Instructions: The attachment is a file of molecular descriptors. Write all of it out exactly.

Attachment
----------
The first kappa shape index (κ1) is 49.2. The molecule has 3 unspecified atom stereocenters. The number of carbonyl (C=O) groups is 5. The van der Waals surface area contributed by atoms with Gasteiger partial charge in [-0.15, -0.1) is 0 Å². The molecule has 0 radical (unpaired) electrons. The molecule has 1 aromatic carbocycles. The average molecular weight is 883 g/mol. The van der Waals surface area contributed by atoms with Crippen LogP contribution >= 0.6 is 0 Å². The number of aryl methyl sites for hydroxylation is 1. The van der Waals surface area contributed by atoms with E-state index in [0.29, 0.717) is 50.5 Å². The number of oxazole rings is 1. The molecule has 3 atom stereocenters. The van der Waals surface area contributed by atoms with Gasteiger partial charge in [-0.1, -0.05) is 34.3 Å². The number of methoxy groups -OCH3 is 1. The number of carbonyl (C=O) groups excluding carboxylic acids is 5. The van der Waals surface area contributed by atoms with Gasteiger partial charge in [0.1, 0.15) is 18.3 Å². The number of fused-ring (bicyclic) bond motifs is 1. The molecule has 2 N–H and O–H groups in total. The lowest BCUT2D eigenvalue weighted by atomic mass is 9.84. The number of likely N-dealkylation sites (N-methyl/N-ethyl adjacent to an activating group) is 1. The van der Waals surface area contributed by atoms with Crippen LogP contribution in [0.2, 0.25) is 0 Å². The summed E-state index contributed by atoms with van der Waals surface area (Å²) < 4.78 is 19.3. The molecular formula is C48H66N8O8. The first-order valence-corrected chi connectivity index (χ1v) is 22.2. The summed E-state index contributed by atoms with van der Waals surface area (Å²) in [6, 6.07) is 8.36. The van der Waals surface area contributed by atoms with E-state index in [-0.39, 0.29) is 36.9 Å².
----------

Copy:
The first kappa shape index (κ1) is 49.2. The molecule has 3 unspecified atom stereocenters. The number of carbonyl (C=O) groups is 5. The van der Waals surface area contributed by atoms with Gasteiger partial charge in [-0.15, -0.1) is 0 Å². The molecule has 0 radical (unpaired) electrons. The molecule has 1 aromatic carbocycles. The average molecular weight is 883 g/mol. The van der Waals surface area contributed by atoms with Crippen LogP contribution >= 0.6 is 0 Å². The number of aryl methyl sites for hydroxylation is 1. The van der Waals surface area contributed by atoms with E-state index in [0.29, 0.717) is 50.5 Å². The number of oxazole rings is 1. The molecule has 3 atom stereocenters. The van der Waals surface area contributed by atoms with Gasteiger partial charge in [-0.1, -0.05) is 34.3 Å². The number of methoxy groups -OCH3 is 1. The number of carbonyl (C=O) groups excluding carboxylic acids is 5. The van der Waals surface area contributed by atoms with Gasteiger partial charge in [0.1, 0.15) is 18.3 Å². The number of fused-ring (bicyclic) bond motifs is 1. The molecule has 2 N–H and O–H groups in total. The lowest BCUT2D eigenvalue weighted by atomic mass is 9.84. The number of likely N-dealkylation sites (N-methyl/N-ethyl adjacent to an activating group) is 1. The van der Waals surface area contributed by atoms with Crippen LogP contribution in [0.2, 0.25) is 0 Å². The summed E-state index contributed by atoms with van der Waals surface area (Å²) < 4.78 is 19.3. The molecular formula is C48H66N8O8. The first-order valence-corrected chi connectivity index (χ1v) is 22.2. The summed E-state index contributed by atoms with van der Waals surface area (Å²) in [6, 6.07) is 8.36. The van der Waals surface area contributed by atoms with E-state index in [-0.39, 0.29) is 36.9 Å².